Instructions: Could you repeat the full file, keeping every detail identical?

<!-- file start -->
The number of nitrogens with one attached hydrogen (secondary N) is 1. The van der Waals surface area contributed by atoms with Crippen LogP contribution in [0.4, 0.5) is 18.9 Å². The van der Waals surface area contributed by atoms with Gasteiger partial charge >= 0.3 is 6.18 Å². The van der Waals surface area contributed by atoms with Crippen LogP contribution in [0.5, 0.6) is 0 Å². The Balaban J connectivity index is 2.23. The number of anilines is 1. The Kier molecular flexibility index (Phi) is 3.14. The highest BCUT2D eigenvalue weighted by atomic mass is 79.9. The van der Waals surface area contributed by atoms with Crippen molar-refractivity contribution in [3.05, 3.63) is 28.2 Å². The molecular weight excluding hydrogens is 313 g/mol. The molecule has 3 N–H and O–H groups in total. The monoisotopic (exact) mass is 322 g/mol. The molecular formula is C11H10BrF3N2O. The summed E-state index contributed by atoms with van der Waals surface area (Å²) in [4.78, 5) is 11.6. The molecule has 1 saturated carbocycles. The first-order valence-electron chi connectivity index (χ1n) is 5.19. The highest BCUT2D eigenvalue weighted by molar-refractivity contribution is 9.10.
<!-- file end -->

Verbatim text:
The number of nitrogens with one attached hydrogen (secondary N) is 1. The van der Waals surface area contributed by atoms with Crippen LogP contribution in [0.4, 0.5) is 18.9 Å². The van der Waals surface area contributed by atoms with Gasteiger partial charge >= 0.3 is 6.18 Å². The van der Waals surface area contributed by atoms with Crippen LogP contribution in [0.5, 0.6) is 0 Å². The Balaban J connectivity index is 2.23. The number of anilines is 1. The Kier molecular flexibility index (Phi) is 3.14. The highest BCUT2D eigenvalue weighted by atomic mass is 79.9. The van der Waals surface area contributed by atoms with Crippen molar-refractivity contribution in [3.05, 3.63) is 28.2 Å². The molecular weight excluding hydrogens is 313 g/mol. The molecule has 3 N–H and O–H groups in total. The monoisotopic (exact) mass is 322 g/mol. The molecular formula is C11H10BrF3N2O. The summed E-state index contributed by atoms with van der Waals surface area (Å²) in [4.78, 5) is 11.6. The molecule has 1 saturated carbocycles. The first-order valence-electron chi connectivity index (χ1n) is 5.19. The highest BCUT2D eigenvalue weighted by molar-refractivity contribution is 9.10.